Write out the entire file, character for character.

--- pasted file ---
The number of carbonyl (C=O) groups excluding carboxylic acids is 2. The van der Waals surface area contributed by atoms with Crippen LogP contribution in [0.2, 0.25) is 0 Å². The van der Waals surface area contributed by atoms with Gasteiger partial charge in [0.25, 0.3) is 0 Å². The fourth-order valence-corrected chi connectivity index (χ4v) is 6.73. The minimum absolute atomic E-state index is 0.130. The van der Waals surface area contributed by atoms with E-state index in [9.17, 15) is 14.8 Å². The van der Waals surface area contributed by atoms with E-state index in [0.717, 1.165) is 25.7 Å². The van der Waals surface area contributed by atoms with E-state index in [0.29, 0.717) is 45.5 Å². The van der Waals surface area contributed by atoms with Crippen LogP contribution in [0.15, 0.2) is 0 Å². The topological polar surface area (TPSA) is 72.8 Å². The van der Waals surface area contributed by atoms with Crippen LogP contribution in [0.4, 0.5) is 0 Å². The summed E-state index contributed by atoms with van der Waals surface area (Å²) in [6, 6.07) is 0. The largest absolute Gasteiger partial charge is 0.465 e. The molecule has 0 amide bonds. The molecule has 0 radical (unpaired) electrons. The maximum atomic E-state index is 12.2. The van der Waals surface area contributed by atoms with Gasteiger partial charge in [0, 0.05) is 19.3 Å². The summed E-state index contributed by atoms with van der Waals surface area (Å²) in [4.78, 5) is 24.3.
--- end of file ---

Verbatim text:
The number of carbonyl (C=O) groups excluding carboxylic acids is 2. The van der Waals surface area contributed by atoms with Crippen LogP contribution in [0.2, 0.25) is 0 Å². The van der Waals surface area contributed by atoms with Gasteiger partial charge in [0.25, 0.3) is 0 Å². The fourth-order valence-corrected chi connectivity index (χ4v) is 6.73. The minimum absolute atomic E-state index is 0.130. The van der Waals surface area contributed by atoms with E-state index in [9.17, 15) is 14.8 Å². The van der Waals surface area contributed by atoms with E-state index in [0.717, 1.165) is 25.7 Å². The van der Waals surface area contributed by atoms with E-state index in [0.29, 0.717) is 45.5 Å². The van der Waals surface area contributed by atoms with Crippen LogP contribution in [0.15, 0.2) is 0 Å². The topological polar surface area (TPSA) is 72.8 Å². The van der Waals surface area contributed by atoms with Crippen LogP contribution in [0.4, 0.5) is 0 Å². The summed E-state index contributed by atoms with van der Waals surface area (Å²) in [6, 6.07) is 0. The largest absolute Gasteiger partial charge is 0.465 e. The molecule has 0 amide bonds. The molecule has 0 radical (unpaired) electrons. The maximum atomic E-state index is 12.2. The van der Waals surface area contributed by atoms with Gasteiger partial charge in [0, 0.05) is 19.3 Å². The summed E-state index contributed by atoms with van der Waals surface area (Å²) in [4.78, 5) is 24.3.